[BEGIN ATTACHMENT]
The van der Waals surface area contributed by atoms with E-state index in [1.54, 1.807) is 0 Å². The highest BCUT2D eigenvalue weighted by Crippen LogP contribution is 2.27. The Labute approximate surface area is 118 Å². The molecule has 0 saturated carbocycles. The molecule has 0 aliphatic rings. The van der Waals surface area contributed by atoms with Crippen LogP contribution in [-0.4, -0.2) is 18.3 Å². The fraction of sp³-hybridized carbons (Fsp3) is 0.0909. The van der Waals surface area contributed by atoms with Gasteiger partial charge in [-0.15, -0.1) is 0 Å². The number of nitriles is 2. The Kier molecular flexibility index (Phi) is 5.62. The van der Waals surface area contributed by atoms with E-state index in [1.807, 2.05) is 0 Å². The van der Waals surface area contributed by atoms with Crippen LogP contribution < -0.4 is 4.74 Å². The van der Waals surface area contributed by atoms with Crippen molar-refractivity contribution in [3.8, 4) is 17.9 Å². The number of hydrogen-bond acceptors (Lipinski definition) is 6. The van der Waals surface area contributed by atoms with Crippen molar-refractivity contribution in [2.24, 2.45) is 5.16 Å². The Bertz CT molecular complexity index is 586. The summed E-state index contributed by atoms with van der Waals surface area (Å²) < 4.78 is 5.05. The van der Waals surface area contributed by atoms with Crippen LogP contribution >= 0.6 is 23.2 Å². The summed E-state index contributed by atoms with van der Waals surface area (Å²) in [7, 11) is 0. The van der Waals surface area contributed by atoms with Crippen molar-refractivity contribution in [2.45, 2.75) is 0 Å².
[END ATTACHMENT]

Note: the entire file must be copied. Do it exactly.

The van der Waals surface area contributed by atoms with E-state index in [1.54, 1.807) is 0 Å². The highest BCUT2D eigenvalue weighted by Crippen LogP contribution is 2.27. The Labute approximate surface area is 118 Å². The molecule has 0 saturated carbocycles. The molecule has 0 aliphatic rings. The van der Waals surface area contributed by atoms with Crippen LogP contribution in [-0.4, -0.2) is 18.3 Å². The fraction of sp³-hybridized carbons (Fsp3) is 0.0909. The van der Waals surface area contributed by atoms with Gasteiger partial charge in [-0.15, -0.1) is 0 Å². The number of nitriles is 2. The Kier molecular flexibility index (Phi) is 5.62. The van der Waals surface area contributed by atoms with E-state index in [1.807, 2.05) is 0 Å². The van der Waals surface area contributed by atoms with Crippen LogP contribution < -0.4 is 4.74 Å². The van der Waals surface area contributed by atoms with Crippen molar-refractivity contribution in [3.8, 4) is 17.9 Å². The number of hydrogen-bond acceptors (Lipinski definition) is 6. The van der Waals surface area contributed by atoms with Crippen molar-refractivity contribution in [2.24, 2.45) is 5.16 Å². The Bertz CT molecular complexity index is 586. The summed E-state index contributed by atoms with van der Waals surface area (Å²) < 4.78 is 5.05. The van der Waals surface area contributed by atoms with Crippen LogP contribution >= 0.6 is 23.2 Å². The summed E-state index contributed by atoms with van der Waals surface area (Å²) in [7, 11) is 0. The van der Waals surface area contributed by atoms with Crippen molar-refractivity contribution in [2.45, 2.75) is 0 Å².